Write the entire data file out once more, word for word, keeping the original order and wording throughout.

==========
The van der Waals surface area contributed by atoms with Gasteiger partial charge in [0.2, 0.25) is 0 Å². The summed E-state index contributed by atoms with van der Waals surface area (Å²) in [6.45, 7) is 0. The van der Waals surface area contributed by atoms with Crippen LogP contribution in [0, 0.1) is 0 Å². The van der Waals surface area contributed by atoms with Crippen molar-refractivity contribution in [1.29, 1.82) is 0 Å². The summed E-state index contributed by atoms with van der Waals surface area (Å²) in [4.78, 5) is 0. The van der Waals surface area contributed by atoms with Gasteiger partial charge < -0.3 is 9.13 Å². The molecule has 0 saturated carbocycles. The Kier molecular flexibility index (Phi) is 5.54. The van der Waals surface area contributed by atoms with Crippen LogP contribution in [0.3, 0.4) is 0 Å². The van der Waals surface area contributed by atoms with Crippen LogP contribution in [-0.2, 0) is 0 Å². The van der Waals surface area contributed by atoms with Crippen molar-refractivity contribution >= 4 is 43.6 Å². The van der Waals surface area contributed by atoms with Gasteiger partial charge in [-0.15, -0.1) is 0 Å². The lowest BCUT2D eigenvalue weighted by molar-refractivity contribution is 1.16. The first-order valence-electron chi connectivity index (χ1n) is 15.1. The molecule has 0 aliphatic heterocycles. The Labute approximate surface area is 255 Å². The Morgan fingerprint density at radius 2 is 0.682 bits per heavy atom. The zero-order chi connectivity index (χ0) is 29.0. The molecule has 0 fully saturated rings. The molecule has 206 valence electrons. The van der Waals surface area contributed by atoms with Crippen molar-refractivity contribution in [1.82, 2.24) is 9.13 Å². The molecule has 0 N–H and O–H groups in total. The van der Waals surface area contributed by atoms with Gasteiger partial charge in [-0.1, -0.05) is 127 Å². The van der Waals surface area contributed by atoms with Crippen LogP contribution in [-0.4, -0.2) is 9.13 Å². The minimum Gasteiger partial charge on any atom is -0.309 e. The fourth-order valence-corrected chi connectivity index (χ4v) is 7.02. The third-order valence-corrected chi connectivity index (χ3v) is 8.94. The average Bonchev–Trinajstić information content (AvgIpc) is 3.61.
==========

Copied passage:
The van der Waals surface area contributed by atoms with Gasteiger partial charge in [0.2, 0.25) is 0 Å². The summed E-state index contributed by atoms with van der Waals surface area (Å²) in [6.45, 7) is 0. The van der Waals surface area contributed by atoms with Crippen LogP contribution in [0, 0.1) is 0 Å². The van der Waals surface area contributed by atoms with Crippen molar-refractivity contribution in [1.29, 1.82) is 0 Å². The summed E-state index contributed by atoms with van der Waals surface area (Å²) in [4.78, 5) is 0. The van der Waals surface area contributed by atoms with Gasteiger partial charge < -0.3 is 9.13 Å². The molecule has 0 saturated carbocycles. The Kier molecular flexibility index (Phi) is 5.54. The van der Waals surface area contributed by atoms with Crippen LogP contribution in [0.3, 0.4) is 0 Å². The van der Waals surface area contributed by atoms with Crippen LogP contribution in [-0.2, 0) is 0 Å². The van der Waals surface area contributed by atoms with Crippen molar-refractivity contribution >= 4 is 43.6 Å². The van der Waals surface area contributed by atoms with Gasteiger partial charge in [-0.15, -0.1) is 0 Å². The lowest BCUT2D eigenvalue weighted by molar-refractivity contribution is 1.16. The first-order valence-electron chi connectivity index (χ1n) is 15.1. The molecule has 0 aliphatic heterocycles. The Labute approximate surface area is 255 Å². The Morgan fingerprint density at radius 2 is 0.682 bits per heavy atom. The zero-order chi connectivity index (χ0) is 29.0. The molecule has 0 fully saturated rings. The molecule has 206 valence electrons. The van der Waals surface area contributed by atoms with Crippen molar-refractivity contribution in [1.82, 2.24) is 9.13 Å². The molecule has 0 N–H and O–H groups in total. The van der Waals surface area contributed by atoms with Gasteiger partial charge in [-0.1, -0.05) is 127 Å². The van der Waals surface area contributed by atoms with Crippen LogP contribution in [-0.4, -0.2) is 9.13 Å². The minimum Gasteiger partial charge on any atom is -0.309 e. The fourth-order valence-corrected chi connectivity index (χ4v) is 7.02. The third-order valence-corrected chi connectivity index (χ3v) is 8.94. The average Bonchev–Trinajstić information content (AvgIpc) is 3.61.